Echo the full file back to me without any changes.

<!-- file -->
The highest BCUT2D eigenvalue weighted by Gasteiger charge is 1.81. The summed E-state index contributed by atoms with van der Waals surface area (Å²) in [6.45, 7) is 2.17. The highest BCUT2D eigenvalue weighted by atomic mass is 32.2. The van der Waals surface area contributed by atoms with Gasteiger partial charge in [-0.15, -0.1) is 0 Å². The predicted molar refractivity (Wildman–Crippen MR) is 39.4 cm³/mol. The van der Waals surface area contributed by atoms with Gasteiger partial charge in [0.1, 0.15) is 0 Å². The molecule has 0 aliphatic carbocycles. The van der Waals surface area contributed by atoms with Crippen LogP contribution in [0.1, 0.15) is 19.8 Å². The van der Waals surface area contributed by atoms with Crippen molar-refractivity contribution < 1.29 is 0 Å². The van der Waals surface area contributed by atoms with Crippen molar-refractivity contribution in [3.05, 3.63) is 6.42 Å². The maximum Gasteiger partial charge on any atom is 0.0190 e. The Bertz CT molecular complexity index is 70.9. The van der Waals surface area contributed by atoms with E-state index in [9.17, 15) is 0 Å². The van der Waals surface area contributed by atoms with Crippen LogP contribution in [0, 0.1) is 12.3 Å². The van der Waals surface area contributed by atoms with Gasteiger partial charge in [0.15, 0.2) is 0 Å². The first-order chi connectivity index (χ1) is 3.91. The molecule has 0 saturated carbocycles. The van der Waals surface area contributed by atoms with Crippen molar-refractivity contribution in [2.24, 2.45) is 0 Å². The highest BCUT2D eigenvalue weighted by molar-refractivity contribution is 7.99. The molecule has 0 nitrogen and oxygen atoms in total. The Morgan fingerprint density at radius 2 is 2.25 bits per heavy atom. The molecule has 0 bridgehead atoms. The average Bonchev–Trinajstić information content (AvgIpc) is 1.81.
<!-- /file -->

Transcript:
The highest BCUT2D eigenvalue weighted by Gasteiger charge is 1.81. The summed E-state index contributed by atoms with van der Waals surface area (Å²) in [6.45, 7) is 2.17. The highest BCUT2D eigenvalue weighted by atomic mass is 32.2. The van der Waals surface area contributed by atoms with Gasteiger partial charge in [-0.15, -0.1) is 0 Å². The predicted molar refractivity (Wildman–Crippen MR) is 39.4 cm³/mol. The van der Waals surface area contributed by atoms with Gasteiger partial charge in [0.1, 0.15) is 0 Å². The molecule has 0 aliphatic carbocycles. The van der Waals surface area contributed by atoms with Crippen LogP contribution in [0.1, 0.15) is 19.8 Å². The van der Waals surface area contributed by atoms with Crippen molar-refractivity contribution < 1.29 is 0 Å². The van der Waals surface area contributed by atoms with Crippen molar-refractivity contribution in [3.05, 3.63) is 6.42 Å². The maximum Gasteiger partial charge on any atom is 0.0190 e. The Bertz CT molecular complexity index is 70.9. The van der Waals surface area contributed by atoms with E-state index in [9.17, 15) is 0 Å². The van der Waals surface area contributed by atoms with Crippen LogP contribution in [0, 0.1) is 12.3 Å². The van der Waals surface area contributed by atoms with Gasteiger partial charge in [0.15, 0.2) is 0 Å². The first-order chi connectivity index (χ1) is 3.91. The molecule has 0 saturated carbocycles. The van der Waals surface area contributed by atoms with Crippen molar-refractivity contribution in [2.24, 2.45) is 0 Å². The highest BCUT2D eigenvalue weighted by molar-refractivity contribution is 7.99. The molecule has 0 nitrogen and oxygen atoms in total. The Morgan fingerprint density at radius 2 is 2.25 bits per heavy atom. The molecule has 0 bridgehead atoms. The average Bonchev–Trinajstić information content (AvgIpc) is 1.81.